Germany exports arms/tanks to jihadi-supporting regime who is backing the jihad in Syria which started the massive refugee crisis.
  17. @Anonymous
    Ughhhh Right. It was Qatar all along lol.

    Your right, we all have our theories and Qatar is complicit in the damage done in Syria. But Germany has its own role and its own interests to play out in Syria too.

    That Europe and Germany are reliant on Russian gas is not a new story. It is well known, as is the capitulation to America Germans did in order to side with America against Russia. Just read Pepe Escobar and his pipelinestan pieces to educate yourself. Because I am sorry, but there are no alternatives to the pipelines except for theoretical ones that cut right through Syria!


    Comforting yourself in the AL Jazeera radical Islam angle let's you and other Germans off the hook morally because so many of you are too timid to confront the truth.

    That Europe and Germany are reliant on Russian gas is not a new story

    If Germany were not reliant on Russian gas then Germany would not be buying, after all, this is business! But you missed my point that Russia needs German gas buyers more than the other way around. To replace Germany as a gas customer with China would require years of infrastructure investments. Germany’s gas reserves are enough to last her one year, enough time to make alternative arrangements with some pain.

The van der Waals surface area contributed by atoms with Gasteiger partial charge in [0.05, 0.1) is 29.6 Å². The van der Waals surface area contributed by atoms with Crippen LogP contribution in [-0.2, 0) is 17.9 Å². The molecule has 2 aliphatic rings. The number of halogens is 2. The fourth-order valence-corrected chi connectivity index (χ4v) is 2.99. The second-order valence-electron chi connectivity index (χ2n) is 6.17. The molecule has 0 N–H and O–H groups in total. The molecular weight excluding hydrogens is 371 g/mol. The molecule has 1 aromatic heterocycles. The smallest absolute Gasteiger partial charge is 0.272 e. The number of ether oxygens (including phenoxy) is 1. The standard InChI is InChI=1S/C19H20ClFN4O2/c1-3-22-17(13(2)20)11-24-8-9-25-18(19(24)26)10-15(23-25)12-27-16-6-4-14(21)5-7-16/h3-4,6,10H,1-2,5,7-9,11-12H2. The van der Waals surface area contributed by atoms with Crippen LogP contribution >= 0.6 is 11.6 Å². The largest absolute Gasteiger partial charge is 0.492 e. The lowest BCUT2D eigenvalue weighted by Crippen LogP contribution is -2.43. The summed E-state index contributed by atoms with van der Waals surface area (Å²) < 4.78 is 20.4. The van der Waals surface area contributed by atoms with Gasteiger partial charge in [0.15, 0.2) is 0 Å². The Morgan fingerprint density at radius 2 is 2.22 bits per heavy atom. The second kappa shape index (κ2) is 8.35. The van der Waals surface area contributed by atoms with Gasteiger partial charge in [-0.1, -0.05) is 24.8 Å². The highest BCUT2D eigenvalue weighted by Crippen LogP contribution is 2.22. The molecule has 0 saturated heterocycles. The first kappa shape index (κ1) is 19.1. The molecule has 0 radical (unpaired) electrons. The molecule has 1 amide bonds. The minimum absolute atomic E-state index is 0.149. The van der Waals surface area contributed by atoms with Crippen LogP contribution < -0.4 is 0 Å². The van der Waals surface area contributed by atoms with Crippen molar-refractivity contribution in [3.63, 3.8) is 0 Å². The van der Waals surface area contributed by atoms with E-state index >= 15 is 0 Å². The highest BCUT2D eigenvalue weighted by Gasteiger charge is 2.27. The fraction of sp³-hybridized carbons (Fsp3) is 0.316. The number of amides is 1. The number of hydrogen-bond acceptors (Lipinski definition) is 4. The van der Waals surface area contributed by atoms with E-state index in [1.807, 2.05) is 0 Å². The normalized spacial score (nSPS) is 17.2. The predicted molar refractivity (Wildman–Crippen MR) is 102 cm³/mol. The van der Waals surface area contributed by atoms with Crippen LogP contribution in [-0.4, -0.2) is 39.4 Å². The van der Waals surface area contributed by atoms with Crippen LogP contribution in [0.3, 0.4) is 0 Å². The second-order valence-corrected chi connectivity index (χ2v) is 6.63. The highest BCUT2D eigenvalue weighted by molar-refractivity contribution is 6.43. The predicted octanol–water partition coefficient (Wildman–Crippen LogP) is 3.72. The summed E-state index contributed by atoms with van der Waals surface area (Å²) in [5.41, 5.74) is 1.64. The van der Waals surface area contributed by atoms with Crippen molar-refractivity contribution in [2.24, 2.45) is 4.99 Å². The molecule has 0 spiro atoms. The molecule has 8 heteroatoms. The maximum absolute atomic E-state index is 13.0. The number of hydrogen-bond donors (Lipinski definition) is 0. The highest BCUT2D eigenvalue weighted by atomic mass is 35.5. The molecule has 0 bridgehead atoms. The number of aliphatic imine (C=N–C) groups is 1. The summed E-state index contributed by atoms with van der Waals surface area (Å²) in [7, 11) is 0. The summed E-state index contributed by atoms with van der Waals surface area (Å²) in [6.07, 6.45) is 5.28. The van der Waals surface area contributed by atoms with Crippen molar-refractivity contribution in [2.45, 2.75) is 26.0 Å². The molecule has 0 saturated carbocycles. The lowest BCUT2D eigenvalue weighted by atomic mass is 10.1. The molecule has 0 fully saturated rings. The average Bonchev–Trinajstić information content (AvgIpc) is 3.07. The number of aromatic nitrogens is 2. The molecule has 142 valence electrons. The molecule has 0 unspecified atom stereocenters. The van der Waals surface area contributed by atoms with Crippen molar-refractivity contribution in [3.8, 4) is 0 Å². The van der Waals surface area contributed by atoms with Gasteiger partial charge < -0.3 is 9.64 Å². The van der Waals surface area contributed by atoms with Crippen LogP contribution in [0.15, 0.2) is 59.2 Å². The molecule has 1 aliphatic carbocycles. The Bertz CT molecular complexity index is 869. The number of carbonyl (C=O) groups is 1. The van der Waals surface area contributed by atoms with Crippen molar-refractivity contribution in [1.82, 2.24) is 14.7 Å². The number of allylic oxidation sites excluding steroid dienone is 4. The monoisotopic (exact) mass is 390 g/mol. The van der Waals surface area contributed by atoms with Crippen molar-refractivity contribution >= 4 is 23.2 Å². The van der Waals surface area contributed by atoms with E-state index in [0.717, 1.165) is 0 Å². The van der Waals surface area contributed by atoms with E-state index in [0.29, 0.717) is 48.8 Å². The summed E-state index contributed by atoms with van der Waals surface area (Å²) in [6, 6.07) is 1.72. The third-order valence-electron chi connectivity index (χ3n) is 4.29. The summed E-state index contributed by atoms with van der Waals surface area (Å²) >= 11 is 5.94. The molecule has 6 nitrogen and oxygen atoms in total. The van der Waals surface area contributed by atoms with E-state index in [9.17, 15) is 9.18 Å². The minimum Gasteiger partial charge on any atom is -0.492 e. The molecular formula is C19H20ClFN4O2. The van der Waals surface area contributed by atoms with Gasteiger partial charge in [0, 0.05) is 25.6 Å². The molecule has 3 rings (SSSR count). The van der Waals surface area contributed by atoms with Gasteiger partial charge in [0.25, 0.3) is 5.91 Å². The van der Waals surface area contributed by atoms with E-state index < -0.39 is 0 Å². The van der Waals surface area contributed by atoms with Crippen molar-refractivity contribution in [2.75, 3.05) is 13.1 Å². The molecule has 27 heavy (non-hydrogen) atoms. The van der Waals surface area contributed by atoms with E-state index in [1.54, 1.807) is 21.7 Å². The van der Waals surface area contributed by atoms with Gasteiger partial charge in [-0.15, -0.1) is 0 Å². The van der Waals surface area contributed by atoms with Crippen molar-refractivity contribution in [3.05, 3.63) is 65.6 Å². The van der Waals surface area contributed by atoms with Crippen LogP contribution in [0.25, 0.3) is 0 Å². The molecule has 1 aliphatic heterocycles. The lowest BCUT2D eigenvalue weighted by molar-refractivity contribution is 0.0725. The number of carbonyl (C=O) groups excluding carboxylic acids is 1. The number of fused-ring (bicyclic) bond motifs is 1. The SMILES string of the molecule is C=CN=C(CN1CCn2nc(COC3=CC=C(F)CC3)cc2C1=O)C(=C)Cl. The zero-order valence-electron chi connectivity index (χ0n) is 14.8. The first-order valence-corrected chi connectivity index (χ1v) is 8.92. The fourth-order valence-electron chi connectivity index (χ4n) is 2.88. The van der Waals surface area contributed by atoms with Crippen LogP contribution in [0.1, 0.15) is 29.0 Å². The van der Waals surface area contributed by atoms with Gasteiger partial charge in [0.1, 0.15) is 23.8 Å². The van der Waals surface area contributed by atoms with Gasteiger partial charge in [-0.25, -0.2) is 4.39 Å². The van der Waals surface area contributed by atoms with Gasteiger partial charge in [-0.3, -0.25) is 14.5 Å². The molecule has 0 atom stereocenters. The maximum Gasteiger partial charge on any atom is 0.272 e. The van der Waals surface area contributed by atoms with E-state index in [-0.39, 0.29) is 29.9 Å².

Merkel is a lousy chancellor but she did one thing right, which is to ensure that Ukraine will never join NATO. Russia has legitimate security interests, I just wish Putin would throw the separatists in Donetsk and Lugansk under the bus more quickly so that we can get Ukraine out of the way. Crimea river but that ship has sailed, time to acknowledge reality. Need to emphasize common interests with Russia to the maximum extent that’s realistic. A President Trump would be the best thing that could happen to Western-Russian relations.

    • Replies: @5371
    [I just wish Putin would throw the separatists in Donetsk and Lugansk under the bus more quickly ]

    That bus of yours will never come.
    , @RadicalCenter
    Hi again, Stubborn: I'd say that we (wir Brueder, Americans and Germans) should stop threatening and condemning Russia over Crimea not because it's a fait accompli, but because there was nothing wrong with Russia's annexation of Crimea anyway.

    The population of Crimea consist heavily of ethnic Russians who speak predominantly or only Russian both at home and in public -- including large numbers of retired Russian naval personnel and their descendants -- and it's very plausible that they wanted to join (re-join) Russia rather than remain part of Ukraine.

    That's not to say that Putin wouldn't take territory where the people do NOT want to join Russia, if Russia had the strength to do so without terrible retaliation by the US et al., but that isn't what happened in Crimea.
  18. @Stubborn in Germany

    That Europe and Germany are reliant on Russian gas is not a new story
     
    If Germany were not reliant on Russian gas then Germany would not be buying, after all, this is business! But you missed my point that Russia needs German gas buyers more than the other way around. To replace Germany as a gas customer with China would require years of infrastructure investments. Germany's gas reserves are enough to last her one year, enough time to make alternative arrangements with some pain.